FIVE out of seven ain't bad.
That was the number of candidates for the seat of Nicklin to show up at the Cooroy Sports Hub's audience of about 50, to talk about things Cooroy, that town now situated squarely in that seat.
Greens candidate Mick Tyrrell was a 'running late' before becoming a no-show altogether, while Animal Justice candidate Rachel Radic was an apology.
And indeed, some talk was made of the issues close to residents' hearts, such as the heart attack-inducing junction at Myall and Elm Sts, and the nightmare at Elm and Diamond Sts, also the pedestrian-and-traffic- unfriendly rail bridge on Elm.
Most candidates agreed they would turn the heat up on the Department of Transport and Main Roads, for all the good it will do, given its long list of priorities.
But at least that was agreement, and they found some agreement on other issues, too, although they had more to do with the federal sphere, such as the Safe Schools anti-bullying program.
That subject was the highlight of the night, bringing out some strong thoughts from the likes of One Nation's Steven Ford and serial candidate and former Family First member Tony Moore, along with the LNP's Marty Hunt and No Tolls' Jeffrey Hodges, leaving ALP candidate Justin Raethel to support the program while acknowledging it was being re-hashed.
"Get rid of it,” seemed to be the majority anthem.
On candidates' attitudes towards renewable energy, major party candidates followed their standard party lines, and some of the others offered lukewarm support, while Mr Ford said "the best solution would be nuclear”.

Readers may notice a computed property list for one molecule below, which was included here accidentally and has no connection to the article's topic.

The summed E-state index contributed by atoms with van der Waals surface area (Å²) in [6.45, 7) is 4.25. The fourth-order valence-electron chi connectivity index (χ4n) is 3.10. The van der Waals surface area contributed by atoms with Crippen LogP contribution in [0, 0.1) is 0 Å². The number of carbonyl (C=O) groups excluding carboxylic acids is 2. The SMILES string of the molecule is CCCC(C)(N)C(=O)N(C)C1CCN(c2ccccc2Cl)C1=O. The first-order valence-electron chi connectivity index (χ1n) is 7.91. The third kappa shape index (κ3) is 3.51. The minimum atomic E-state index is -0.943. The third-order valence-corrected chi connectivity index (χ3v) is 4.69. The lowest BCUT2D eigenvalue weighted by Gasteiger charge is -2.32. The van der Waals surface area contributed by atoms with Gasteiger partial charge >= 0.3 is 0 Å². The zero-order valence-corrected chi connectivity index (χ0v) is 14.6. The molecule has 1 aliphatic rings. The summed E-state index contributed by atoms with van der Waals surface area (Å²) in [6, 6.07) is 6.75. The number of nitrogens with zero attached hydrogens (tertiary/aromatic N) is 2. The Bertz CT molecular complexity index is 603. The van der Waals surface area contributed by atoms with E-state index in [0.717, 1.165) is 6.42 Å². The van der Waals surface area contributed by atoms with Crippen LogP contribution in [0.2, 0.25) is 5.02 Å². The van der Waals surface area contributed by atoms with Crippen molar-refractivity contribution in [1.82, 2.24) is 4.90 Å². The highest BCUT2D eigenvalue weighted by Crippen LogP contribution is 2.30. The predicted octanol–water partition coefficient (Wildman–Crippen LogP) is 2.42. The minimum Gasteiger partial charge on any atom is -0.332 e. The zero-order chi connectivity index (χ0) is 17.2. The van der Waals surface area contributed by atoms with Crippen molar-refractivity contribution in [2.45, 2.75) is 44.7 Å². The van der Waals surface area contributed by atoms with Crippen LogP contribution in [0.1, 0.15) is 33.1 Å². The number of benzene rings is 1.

Mr Hodges drew on declared supporter and former Noosa councillor Bob Jarvis to explain some of his policies.
After the forum, most voters asked by Noosa News said they had not changed their minds on their preferred candidate, and remaining coy about who that was. "Same old bullsh--,” one said.
"All of them said the same thing,” said another.
"I have a preferred candidate; I'll stay with that.”
Another said he found the debate interesting, "but I'm still not absolutely clear” on a candidate.
A fourth said it had been "helpful”, but she hadn't changed her first or last preferences.
"But maybe some of them in between,” she said.
Cooroy Area Residents Association president Rod Ritchie, who organised the forum, said he was pleased with the turnout and the enthusiasm of the audience.
"With [former Nicklin incumbent] Peter Wellington gone, it's a totally new situation in Nicklin,” he said.
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